| Articles | 3 min read
The first three laptops I owned all shared one thing in common: a 12 inch screen with an aspect ratio of 3:2. This almost-square shape was the aspect ratio of televisions and CRT desktop monitors for decades. Widescreen, for a long time, was the preserve of cinema and film. This changed in the early years of this century. TVs -- and TV shows -- got wider and bigger thanks to advances in LCD technology. Consumers with growing collections of DVD box sets were more than happy to buy them for the compelling slice of living-room cinema the experience offered.
My first widescreen laptop was a 2007 black MacBook with a 13.3 inch screen at 1280x800 resolution. I'll admit the difference in display felt strange. The wider display made it great for watching films and TV episodes with my wife in bed. The additional horizontal space made it easier to position two application windows side-by-side. I appreciate the shift...for some things at least. Today, when I sit at a desktop, more is better: more screens and more pixels equals better multitasking--at least in my day job.
Writing in widescreen felt...odd for reasons I can't quite put my finger on. It's been almost 10 years since transitioning to widescreen and I've spent more time in 16:9/10 than I did in 3:2. But those years before 2007 were no less important; they were my formative years as a writer. I wrote my first stories and all my undergraduate essays on a 800x600 screen.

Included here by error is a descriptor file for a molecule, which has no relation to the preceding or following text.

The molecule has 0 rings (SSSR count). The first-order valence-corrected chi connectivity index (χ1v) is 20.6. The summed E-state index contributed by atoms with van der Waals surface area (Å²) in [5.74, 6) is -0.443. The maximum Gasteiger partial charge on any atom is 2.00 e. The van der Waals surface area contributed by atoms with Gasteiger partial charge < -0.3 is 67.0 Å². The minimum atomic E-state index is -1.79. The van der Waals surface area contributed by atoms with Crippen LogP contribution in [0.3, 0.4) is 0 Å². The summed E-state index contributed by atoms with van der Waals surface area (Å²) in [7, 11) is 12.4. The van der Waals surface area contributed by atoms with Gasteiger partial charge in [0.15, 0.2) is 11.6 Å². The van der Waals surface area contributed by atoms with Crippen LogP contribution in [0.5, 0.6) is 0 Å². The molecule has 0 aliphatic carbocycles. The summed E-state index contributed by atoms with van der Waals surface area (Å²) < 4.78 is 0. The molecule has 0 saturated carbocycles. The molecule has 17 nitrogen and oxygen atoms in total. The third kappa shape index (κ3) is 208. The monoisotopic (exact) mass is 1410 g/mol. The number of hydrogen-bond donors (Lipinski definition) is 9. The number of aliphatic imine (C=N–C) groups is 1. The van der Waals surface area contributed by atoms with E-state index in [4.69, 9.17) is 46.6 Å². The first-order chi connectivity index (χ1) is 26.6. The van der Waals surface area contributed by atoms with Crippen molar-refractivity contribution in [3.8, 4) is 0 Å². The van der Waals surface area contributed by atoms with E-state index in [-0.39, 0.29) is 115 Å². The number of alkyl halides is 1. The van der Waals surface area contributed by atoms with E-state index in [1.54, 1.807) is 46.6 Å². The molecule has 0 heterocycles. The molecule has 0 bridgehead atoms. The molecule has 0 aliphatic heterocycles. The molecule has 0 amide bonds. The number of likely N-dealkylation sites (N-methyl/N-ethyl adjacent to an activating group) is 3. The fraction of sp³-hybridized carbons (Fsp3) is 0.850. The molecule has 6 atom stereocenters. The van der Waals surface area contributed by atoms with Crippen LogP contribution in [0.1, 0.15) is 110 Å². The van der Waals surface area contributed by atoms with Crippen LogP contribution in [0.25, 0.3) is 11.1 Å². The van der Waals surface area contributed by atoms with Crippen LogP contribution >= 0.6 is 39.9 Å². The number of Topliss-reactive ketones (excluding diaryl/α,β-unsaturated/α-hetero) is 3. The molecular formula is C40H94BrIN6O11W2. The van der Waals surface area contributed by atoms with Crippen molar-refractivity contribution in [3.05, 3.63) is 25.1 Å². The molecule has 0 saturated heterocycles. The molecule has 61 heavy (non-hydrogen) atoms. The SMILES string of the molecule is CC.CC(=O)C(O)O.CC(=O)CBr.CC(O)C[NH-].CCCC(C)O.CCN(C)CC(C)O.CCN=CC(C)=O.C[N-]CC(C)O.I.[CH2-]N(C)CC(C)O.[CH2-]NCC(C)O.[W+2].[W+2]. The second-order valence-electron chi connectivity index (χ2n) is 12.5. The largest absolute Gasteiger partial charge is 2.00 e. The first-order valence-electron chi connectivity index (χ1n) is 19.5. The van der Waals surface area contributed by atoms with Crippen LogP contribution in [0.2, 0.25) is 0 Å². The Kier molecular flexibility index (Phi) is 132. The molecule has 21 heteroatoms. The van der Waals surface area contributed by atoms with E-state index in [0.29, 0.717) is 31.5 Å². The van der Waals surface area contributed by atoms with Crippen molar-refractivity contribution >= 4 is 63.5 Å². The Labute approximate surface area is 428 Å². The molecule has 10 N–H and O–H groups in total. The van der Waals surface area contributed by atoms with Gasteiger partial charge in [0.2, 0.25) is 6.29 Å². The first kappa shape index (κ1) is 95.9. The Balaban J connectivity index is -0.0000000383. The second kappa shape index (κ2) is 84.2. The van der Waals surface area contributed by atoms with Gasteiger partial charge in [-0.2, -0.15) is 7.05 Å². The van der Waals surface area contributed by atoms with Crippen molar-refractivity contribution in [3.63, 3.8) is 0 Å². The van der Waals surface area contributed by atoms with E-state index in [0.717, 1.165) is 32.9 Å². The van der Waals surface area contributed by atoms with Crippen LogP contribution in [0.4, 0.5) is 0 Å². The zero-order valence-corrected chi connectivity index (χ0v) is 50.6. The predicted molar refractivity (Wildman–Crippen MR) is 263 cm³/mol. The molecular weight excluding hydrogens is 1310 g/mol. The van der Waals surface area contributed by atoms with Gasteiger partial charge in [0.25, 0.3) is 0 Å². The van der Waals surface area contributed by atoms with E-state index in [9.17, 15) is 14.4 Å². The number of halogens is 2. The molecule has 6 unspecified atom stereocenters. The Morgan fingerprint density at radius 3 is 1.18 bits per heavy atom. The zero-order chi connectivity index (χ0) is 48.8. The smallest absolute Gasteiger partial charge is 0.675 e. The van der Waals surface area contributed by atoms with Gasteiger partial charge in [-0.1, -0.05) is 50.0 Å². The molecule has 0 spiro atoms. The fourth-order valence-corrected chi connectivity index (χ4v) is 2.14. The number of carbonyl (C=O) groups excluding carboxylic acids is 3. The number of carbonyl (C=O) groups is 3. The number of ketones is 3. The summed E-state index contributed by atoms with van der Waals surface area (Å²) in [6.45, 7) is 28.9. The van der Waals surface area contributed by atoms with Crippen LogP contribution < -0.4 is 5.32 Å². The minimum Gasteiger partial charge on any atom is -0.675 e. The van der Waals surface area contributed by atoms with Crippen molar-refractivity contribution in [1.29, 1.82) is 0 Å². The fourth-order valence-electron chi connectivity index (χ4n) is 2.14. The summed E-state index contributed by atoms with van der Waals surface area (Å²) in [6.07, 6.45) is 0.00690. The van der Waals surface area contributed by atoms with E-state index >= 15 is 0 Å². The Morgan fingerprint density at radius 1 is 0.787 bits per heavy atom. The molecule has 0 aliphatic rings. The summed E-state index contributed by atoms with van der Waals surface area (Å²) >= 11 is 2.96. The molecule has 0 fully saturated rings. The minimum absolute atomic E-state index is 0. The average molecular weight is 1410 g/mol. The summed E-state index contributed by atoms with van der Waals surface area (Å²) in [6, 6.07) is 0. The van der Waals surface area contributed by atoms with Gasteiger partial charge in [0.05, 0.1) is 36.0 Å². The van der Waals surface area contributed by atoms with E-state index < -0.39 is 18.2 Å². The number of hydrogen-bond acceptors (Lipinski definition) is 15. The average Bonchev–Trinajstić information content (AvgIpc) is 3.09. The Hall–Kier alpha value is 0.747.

That's our goal as writers--to reach that almost meditative Zen state...
Writing, particularly writing fiction, demands focus and attention. My mother-in-law once noted that watching me write made her believe I was channelling (she's rather Bohemian, I'll admit). In some respects she was right. That's our goal as writers--to reach that almost meditative Zen state where words and story move from our subconscious to the page. Getting into that state can be difficult and distraction is the enemy of focus.
The quest for focus is the reason why many writers love so-called distraction free editors or modes. These offer a graphical interface that is minimal to an extreme. Scrivener has one; Ulysses is one.
4:3 feels closer to paper pages and books
To this day, I still prefer drafting in the 4:3 aspect ratio; either because of my early years or perhaps because 4:3 feels closer to paper pages and books. Thankfully, Scrivener's distraction free mode allows me to adjust the text frame's size and border. I can set nice fat black margins, adjust the text and create a canvas to suit my needs. Scrivener and macOS is great for that...
...but the iPad, is already like that. Released in 2010, it bucked the trend of widescreen displays. Its shape and aspect ratio has more in common with those early laptops and CRT monitors than our modern laptops. That's were early Android tablets with their 16:9 1080p displays cocked up. My first tablet, the Nexus 7 was only good for watching movies--it never felt like a productive device to me. Google, Microsoft and Samsung have learnt their lesson at last, but it's too late to tempt me to shift platforms.
The iPad, unlike my MacBook Air or my 1080p desktop monitor, doesn't need tweaking to offer the Zen-like simplicity I need to zone out. iOS apps already default to full screen. There's no visible docks, file menus or other windows cluttering up the display. The default editor on Scrivener for iOS already feels like its desktop counterpart's distraction free mode. I open the scene I'm writing, switch on my keyboard and the UI melts away.
It's got me thinking that a larger iPad pro coupled with a keyboard would be pretty damned close to the perfect, portable writing studio--at least for drafting (editing is another matter). Is Apple's iPad, with all its shortcomings as a general-purpose computer, actually the ideal typewriter for our busy, distraction filled digital world?